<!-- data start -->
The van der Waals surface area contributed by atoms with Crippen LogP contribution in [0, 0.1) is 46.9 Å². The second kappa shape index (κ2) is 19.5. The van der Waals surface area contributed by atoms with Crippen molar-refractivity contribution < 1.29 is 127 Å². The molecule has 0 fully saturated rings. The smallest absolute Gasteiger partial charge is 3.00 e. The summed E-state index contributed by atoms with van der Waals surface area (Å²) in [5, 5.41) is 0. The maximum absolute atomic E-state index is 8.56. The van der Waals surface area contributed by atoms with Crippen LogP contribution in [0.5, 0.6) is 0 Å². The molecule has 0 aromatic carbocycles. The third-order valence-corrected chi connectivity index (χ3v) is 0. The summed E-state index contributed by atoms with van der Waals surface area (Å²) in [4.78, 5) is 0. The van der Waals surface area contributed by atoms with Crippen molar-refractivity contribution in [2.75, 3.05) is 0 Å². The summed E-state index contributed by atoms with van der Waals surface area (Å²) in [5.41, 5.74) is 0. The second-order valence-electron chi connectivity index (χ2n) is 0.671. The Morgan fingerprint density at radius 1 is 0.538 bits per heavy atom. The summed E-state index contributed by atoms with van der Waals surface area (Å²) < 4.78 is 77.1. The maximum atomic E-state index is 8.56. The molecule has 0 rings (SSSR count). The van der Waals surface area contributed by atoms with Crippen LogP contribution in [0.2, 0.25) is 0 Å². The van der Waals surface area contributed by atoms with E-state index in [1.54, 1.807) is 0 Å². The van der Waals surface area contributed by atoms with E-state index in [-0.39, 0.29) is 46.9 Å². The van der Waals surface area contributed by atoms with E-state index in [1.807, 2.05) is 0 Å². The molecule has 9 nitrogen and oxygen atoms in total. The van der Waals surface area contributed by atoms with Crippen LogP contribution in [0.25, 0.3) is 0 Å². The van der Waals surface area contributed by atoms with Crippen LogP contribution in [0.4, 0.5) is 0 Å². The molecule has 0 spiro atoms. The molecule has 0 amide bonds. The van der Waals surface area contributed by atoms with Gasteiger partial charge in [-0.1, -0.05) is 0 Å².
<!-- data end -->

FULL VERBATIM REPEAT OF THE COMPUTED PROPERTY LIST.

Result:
The van der Waals surface area contributed by atoms with Crippen LogP contribution in [0, 0.1) is 46.9 Å². The second kappa shape index (κ2) is 19.5. The van der Waals surface area contributed by atoms with Crippen molar-refractivity contribution < 1.29 is 127 Å². The molecule has 0 fully saturated rings. The smallest absolute Gasteiger partial charge is 3.00 e. The summed E-state index contributed by atoms with van der Waals surface area (Å²) in [5, 5.41) is 0. The maximum absolute atomic E-state index is 8.56. The van der Waals surface area contributed by atoms with Crippen LogP contribution in [0.5, 0.6) is 0 Å². The molecule has 0 aromatic carbocycles. The third-order valence-corrected chi connectivity index (χ3v) is 0. The summed E-state index contributed by atoms with van der Waals surface area (Å²) in [4.78, 5) is 0. The van der Waals surface area contributed by atoms with Crippen molar-refractivity contribution in [2.75, 3.05) is 0 Å². The summed E-state index contributed by atoms with van der Waals surface area (Å²) in [5.41, 5.74) is 0. The second-order valence-electron chi connectivity index (χ2n) is 0.671. The Morgan fingerprint density at radius 1 is 0.538 bits per heavy atom. The summed E-state index contributed by atoms with van der Waals surface area (Å²) < 4.78 is 77.1. The maximum atomic E-state index is 8.56. The molecule has 0 rings (SSSR count). The van der Waals surface area contributed by atoms with Crippen LogP contribution in [0.2, 0.25) is 0 Å². The van der Waals surface area contributed by atoms with E-state index in [1.54, 1.807) is 0 Å². The van der Waals surface area contributed by atoms with E-state index in [-0.39, 0.29) is 46.9 Å². The van der Waals surface area contributed by atoms with E-state index in [1.807, 2.05) is 0 Å². The molecule has 9 nitrogen and oxygen atoms in total. The van der Waals surface area contributed by atoms with Crippen LogP contribution in [0.25, 0.3) is 0 Å². The van der Waals surface area contributed by atoms with Crippen LogP contribution in [0.4, 0.5) is 0 Å². The molecule has 0 spiro atoms. The molecule has 0 amide bonds. The van der Waals surface area contributed by atoms with Gasteiger partial charge in [-0.1, -0.05) is 0 Å².